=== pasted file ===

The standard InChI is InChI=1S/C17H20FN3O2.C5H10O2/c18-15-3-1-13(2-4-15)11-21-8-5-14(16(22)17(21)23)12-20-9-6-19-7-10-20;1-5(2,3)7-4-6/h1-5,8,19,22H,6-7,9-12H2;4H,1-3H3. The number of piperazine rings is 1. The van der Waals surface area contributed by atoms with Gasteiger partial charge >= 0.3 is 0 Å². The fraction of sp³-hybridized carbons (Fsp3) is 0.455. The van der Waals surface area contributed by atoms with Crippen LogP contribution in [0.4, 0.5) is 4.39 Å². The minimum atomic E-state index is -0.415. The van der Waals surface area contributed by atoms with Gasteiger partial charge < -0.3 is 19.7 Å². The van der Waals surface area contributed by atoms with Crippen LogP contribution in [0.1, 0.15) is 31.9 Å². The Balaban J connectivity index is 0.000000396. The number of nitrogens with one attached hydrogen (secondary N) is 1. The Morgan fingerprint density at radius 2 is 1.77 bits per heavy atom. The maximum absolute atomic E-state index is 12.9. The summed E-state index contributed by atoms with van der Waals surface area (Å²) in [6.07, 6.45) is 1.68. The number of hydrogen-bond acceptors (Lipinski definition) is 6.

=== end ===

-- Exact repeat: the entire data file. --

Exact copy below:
The standard InChI is InChI=1S/C17H20FN3O2.C5H10O2/c18-15-3-1-13(2-4-15)11-21-8-5-14(16(22)17(21)23)12-20-9-6-19-7-10-20;1-5(2,3)7-4-6/h1-5,8,19,22H,6-7,9-12H2;4H,1-3H3. The number of piperazine rings is 1. The van der Waals surface area contributed by atoms with Gasteiger partial charge >= 0.3 is 0 Å². The fraction of sp³-hybridized carbons (Fsp3) is 0.455. The van der Waals surface area contributed by atoms with Crippen LogP contribution in [0.4, 0.5) is 4.39 Å². The minimum atomic E-state index is -0.415. The van der Waals surface area contributed by atoms with Gasteiger partial charge < -0.3 is 19.7 Å². The van der Waals surface area contributed by atoms with Crippen LogP contribution in [0.1, 0.15) is 31.9 Å². The Balaban J connectivity index is 0.000000396. The number of nitrogens with one attached hydrogen (secondary N) is 1. The Morgan fingerprint density at radius 2 is 1.77 bits per heavy atom. The maximum absolute atomic E-state index is 12.9. The summed E-state index contributed by atoms with van der Waals surface area (Å²) in [6.07, 6.45) is 1.68. The number of hydrogen-bond acceptors (Lipinski definition) is 6.